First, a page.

How to Encode H.265 HEVC Video that will Play in Quicktime on MacOS using FFMPEG

Posted on December 29, 2017

There are quite a few ways to produce HEVC video with MacOS. Indeed, the new Macs have hardware-accelerated encoding. While that's certainly preferable, at the moment it's difficult to find solutions that make use of that acceleration. Apple's own Compressor no doubt does, but who wants to shell out $50 to compress a video now and then?

Quicktime itself will output HEVC exports for 1080p and above, but you can't tweak the settings, framerate, or much of anything, really.

So, I guess hardware-accelerated encoding is not for the cheapskates. What else is there?

Loads of people try to use Handbrake or ffmpeg to produce HEVC videos but they won't play in Apple's ecosystem. I spent quite some time to find the magic setting, so I'll save you the trouble and share it with you now.

First get an ffmpeg build with libx265 built in. You can compile it or I think the static downloads have it built in.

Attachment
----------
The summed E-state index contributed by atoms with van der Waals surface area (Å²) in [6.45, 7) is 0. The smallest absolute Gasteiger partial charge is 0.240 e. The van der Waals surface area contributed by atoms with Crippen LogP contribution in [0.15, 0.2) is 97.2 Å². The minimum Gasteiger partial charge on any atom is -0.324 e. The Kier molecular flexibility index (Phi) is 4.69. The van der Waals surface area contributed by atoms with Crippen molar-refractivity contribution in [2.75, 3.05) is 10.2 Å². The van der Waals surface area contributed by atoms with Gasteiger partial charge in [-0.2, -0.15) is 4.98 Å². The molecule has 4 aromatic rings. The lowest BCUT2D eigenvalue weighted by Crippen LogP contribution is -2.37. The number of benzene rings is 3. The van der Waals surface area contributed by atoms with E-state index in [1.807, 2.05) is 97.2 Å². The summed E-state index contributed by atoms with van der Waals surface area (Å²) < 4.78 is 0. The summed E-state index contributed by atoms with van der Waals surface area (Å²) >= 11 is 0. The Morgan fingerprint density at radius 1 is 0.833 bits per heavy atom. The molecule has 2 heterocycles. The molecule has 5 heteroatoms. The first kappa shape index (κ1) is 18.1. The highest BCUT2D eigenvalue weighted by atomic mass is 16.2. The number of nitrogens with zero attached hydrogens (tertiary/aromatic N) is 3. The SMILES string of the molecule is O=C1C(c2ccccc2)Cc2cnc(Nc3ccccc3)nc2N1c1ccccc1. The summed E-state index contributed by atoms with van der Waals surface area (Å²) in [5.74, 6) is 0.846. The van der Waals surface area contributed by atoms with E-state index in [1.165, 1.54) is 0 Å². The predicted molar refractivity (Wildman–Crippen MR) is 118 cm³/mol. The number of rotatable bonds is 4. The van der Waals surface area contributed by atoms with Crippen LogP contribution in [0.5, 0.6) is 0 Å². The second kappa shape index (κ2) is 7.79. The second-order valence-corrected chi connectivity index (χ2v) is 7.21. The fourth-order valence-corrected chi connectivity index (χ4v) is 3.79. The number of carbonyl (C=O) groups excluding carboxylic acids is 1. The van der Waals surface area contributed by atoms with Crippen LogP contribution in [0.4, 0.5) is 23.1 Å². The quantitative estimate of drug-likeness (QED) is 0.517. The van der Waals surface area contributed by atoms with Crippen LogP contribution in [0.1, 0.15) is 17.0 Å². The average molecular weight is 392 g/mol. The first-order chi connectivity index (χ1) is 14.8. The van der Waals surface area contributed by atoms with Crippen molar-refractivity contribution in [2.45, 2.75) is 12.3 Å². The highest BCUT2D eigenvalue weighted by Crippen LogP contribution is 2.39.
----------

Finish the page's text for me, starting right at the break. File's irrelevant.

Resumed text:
I used homebrew and built it myself like so:

brew install ffmpeg --with-tools --with-fdk-aac --with-libvpx --with-x265 --HEAD

To produce a 720p video (1280x720) with HEVC, I use the following:

ffmpeg -i input.MOV -filter:v scale=1280:-1 -r 30 -c:v libx265 -crf 21 -c:a aac -b:a 128k -f mp4 -pix_fmt yuv420p -tag:v hvc1 -movflags faststart output.mp4

The key ingredients here are the libx265, pix_fmt, and hvc1 tag. The hvc1 tag clues Apple in that the video should indeed play with Quicktime. The pixel format is also important for Apple-compatibility. movflags moves the metadata to the beginning, which helps in scrubbing on iOS and streaming over networks. Tweak your video quality with the crf flag and pretty much everything else is standard ffmpeg.

No, it's not hardware-accelerated but it works and doesn't cost a dime.

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